First, note that the title of this post is not “How to do a good job on a rush job,” because often the two concepts are mutually exclusive. Realistically, no translator does her/his best work under extreme time pressure, but the nature of the industry is such that deadlines are often tight. So, when a
Translation technique Archive
The Google Alert for “translation” was all abuzz today with the controversy over translating the Bible into Jamaican patois. Here’s hoping that the Bible Society of the West Indies reads Translation: Getting it Right before forging ahead with the project, which it estimates will take 12 years and cost US$1 million; moreover, this story highlights
It’s interesting how some linguistic issues seem to get solved and then are up for solution again, as seems to be the case with gendered pronouns in English. The first wave of gender-neutral language was inspired by the realization that many professions that had traditionally been all male (fireman, mailman) were now becoming more gender
Over at Yndigo, Glenn Cain has a wonderful post entitled Make mine plain, about, among other things, the push for plain language in legal writing and the resulting effect on legal translators. As I read this post, I found myself thinking, “but I love legalese,” and I’m actually not kidding here. To me, there are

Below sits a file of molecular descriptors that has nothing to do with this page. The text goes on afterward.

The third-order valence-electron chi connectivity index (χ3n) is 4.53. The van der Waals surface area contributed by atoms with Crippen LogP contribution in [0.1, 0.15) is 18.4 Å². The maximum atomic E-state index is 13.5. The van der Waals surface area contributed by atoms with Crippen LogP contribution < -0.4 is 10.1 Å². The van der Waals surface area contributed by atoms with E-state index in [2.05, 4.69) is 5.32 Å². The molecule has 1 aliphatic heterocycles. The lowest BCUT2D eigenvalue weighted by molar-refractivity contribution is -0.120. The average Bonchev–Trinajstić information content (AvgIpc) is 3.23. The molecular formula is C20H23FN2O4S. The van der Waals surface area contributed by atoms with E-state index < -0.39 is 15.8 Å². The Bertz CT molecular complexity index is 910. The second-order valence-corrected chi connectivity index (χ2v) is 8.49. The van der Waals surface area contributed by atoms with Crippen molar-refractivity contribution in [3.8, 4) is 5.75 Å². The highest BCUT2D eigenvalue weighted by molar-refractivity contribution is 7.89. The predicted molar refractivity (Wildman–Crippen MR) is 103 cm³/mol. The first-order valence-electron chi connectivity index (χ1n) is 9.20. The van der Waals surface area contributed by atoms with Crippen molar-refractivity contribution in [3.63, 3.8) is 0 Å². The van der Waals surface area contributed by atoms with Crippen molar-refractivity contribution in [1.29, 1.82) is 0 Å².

Thanks to reader Polly-Vous Français (whose blog is my substitute for a trip to Paris these days!) for sending the link to FranceTerme, the official French government site for French terminology and neologisms. Their slogan, “Vous pouvez le dire en français” (You can say it in French) gives you an idea of the theme; for
Rumor, or should we say rumour, has it that many (or at least more than usual) translators on this side of the Atlantic are being approached to translate into what we commonly refer to here as U.K. English. I would guess that this has more to do with the falling U.S. dollar and weakening U.S.